“I left San Francisco with my family and moved to a village in East Anglia where the sea levels are rising and it’s only a matter of time,” he explains. “We live very close to the water, and I have a lifeboat in the garden so hopefully when the floods come I’ll rise up like Noah and sail off into the sunset!”
The album closes with a pair of powerful songs. Simone is about a character “who used to be Simon”. It is, explains Thomas, inspired by “my 20-year-old son Harper, a biological female who, following surgery and hormone treatment, changed genders last year and now lives full-time as a male.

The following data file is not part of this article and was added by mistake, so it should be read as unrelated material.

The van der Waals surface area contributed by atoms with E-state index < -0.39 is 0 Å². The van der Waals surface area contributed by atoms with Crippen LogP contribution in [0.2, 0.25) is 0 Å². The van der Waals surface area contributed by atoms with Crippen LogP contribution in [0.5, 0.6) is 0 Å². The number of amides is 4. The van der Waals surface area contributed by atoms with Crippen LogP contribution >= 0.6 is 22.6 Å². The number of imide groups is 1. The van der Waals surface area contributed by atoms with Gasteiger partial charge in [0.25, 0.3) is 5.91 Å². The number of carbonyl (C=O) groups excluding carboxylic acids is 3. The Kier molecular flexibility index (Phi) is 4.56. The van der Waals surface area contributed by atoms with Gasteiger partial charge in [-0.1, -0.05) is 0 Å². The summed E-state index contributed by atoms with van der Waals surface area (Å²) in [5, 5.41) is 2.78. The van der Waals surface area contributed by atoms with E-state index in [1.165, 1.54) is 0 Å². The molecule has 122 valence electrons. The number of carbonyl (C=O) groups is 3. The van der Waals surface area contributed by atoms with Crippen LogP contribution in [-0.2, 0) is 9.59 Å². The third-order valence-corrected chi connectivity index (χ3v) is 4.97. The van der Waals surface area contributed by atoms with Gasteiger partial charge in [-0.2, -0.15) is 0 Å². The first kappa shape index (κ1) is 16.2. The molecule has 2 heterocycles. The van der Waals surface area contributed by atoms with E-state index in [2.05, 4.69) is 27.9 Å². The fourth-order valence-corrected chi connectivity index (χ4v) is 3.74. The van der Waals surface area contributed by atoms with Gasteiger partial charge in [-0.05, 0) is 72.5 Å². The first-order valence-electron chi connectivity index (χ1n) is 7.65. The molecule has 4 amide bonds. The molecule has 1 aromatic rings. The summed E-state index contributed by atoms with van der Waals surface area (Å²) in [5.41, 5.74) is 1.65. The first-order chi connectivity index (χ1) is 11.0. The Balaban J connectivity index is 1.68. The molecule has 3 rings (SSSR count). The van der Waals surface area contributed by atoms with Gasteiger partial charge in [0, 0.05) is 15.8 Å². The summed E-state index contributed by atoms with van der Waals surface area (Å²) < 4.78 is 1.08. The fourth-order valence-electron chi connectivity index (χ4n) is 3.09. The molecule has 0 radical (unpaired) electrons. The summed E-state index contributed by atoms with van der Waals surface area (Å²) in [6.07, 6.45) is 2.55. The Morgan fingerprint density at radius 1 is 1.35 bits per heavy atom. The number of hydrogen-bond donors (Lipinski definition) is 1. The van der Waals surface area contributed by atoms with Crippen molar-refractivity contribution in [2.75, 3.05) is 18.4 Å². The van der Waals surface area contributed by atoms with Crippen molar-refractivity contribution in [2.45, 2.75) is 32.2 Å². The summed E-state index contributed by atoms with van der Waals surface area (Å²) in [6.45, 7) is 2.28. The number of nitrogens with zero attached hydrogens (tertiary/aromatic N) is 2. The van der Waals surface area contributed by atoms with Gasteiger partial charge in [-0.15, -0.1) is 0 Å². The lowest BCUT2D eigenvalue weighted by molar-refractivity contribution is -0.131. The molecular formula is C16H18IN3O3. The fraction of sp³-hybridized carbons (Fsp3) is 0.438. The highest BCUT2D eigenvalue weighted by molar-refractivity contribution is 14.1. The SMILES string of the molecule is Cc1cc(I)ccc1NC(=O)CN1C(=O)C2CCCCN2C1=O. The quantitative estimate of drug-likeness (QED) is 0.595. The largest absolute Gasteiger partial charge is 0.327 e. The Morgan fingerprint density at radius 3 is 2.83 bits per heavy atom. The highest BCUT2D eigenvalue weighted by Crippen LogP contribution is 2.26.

“We have,” he adds, aware of the sensitivity of the subject, “no social stigma attached to this, and in fact we would like to help other families or individuals in the same situation.”
Finally, there is To The Lifeboats, an acoustic ballad with a “raging punk-grunge” middle-eight that expresses some of Thomas’ frustration and fury at the inevitable ecological apocalypse that awaits.
“I'm happy," he says, "to settle into Chapter 2 of my career and make a bunch of albums that are challenging, adventurous and eye-opening.” As maps go, this one's fairly easy to read.Paul Lester August 2011